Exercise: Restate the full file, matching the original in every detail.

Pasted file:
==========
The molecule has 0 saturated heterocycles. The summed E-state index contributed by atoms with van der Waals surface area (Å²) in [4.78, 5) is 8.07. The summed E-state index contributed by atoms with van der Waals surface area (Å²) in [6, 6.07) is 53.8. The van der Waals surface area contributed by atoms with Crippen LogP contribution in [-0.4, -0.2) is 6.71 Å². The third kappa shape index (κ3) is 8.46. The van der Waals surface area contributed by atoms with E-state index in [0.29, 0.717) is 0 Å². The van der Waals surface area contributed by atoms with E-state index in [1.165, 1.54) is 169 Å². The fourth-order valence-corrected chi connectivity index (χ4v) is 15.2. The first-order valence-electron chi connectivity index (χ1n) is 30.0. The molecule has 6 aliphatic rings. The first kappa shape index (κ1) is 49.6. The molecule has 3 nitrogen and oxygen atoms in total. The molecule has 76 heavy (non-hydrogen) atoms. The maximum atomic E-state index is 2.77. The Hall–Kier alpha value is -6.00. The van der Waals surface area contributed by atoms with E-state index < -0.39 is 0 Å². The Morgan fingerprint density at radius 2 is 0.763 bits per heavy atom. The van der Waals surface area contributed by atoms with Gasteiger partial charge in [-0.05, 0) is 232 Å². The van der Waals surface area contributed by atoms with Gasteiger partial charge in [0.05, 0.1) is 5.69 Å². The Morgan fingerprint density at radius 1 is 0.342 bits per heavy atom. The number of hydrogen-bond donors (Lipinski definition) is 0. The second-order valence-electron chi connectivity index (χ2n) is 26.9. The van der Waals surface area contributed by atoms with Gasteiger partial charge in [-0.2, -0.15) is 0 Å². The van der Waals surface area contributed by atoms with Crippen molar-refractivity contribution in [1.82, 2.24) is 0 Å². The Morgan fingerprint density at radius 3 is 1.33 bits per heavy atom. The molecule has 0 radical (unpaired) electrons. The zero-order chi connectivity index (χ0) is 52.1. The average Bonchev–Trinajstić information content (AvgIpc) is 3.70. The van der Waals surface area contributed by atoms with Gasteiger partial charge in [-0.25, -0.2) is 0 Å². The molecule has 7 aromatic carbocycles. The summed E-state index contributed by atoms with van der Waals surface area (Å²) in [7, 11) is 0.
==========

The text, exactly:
The molecule has 0 saturated heterocycles. The summed E-state index contributed by atoms with van der Waals surface area (Å²) in [4.78, 5) is 8.07. The summed E-state index contributed by atoms with van der Waals surface area (Å²) in [6, 6.07) is 53.8. The van der Waals surface area contributed by atoms with Crippen LogP contribution in [-0.4, -0.2) is 6.71 Å². The third kappa shape index (κ3) is 8.46. The van der Waals surface area contributed by atoms with E-state index in [0.29, 0.717) is 0 Å². The van der Waals surface area contributed by atoms with E-state index in [1.165, 1.54) is 169 Å². The fourth-order valence-corrected chi connectivity index (χ4v) is 15.2. The first-order valence-electron chi connectivity index (χ1n) is 30.0. The molecule has 6 aliphatic rings. The first kappa shape index (κ1) is 49.6. The molecule has 3 nitrogen and oxygen atoms in total. The molecule has 76 heavy (non-hydrogen) atoms. The maximum atomic E-state index is 2.77. The Hall–Kier alpha value is -6.00. The van der Waals surface area contributed by atoms with E-state index < -0.39 is 0 Å². The Morgan fingerprint density at radius 2 is 0.763 bits per heavy atom. The van der Waals surface area contributed by atoms with Gasteiger partial charge in [-0.05, 0) is 232 Å². The van der Waals surface area contributed by atoms with Gasteiger partial charge in [0.05, 0.1) is 5.69 Å². The Morgan fingerprint density at radius 1 is 0.342 bits per heavy atom. The number of hydrogen-bond donors (Lipinski definition) is 0. The second-order valence-electron chi connectivity index (χ2n) is 26.9. The van der Waals surface area contributed by atoms with Gasteiger partial charge in [-0.2, -0.15) is 0 Å². The van der Waals surface area contributed by atoms with Crippen molar-refractivity contribution in [1.82, 2.24) is 0 Å². The Morgan fingerprint density at radius 3 is 1.33 bits per heavy atom. The molecule has 0 radical (unpaired) electrons. The zero-order chi connectivity index (χ0) is 52.1. The average Bonchev–Trinajstić information content (AvgIpc) is 3.70. The van der Waals surface area contributed by atoms with Gasteiger partial charge in [-0.25, -0.2) is 0 Å². The molecule has 7 aromatic carbocycles. The summed E-state index contributed by atoms with van der Waals surface area (Å²) in [7, 11) is 0.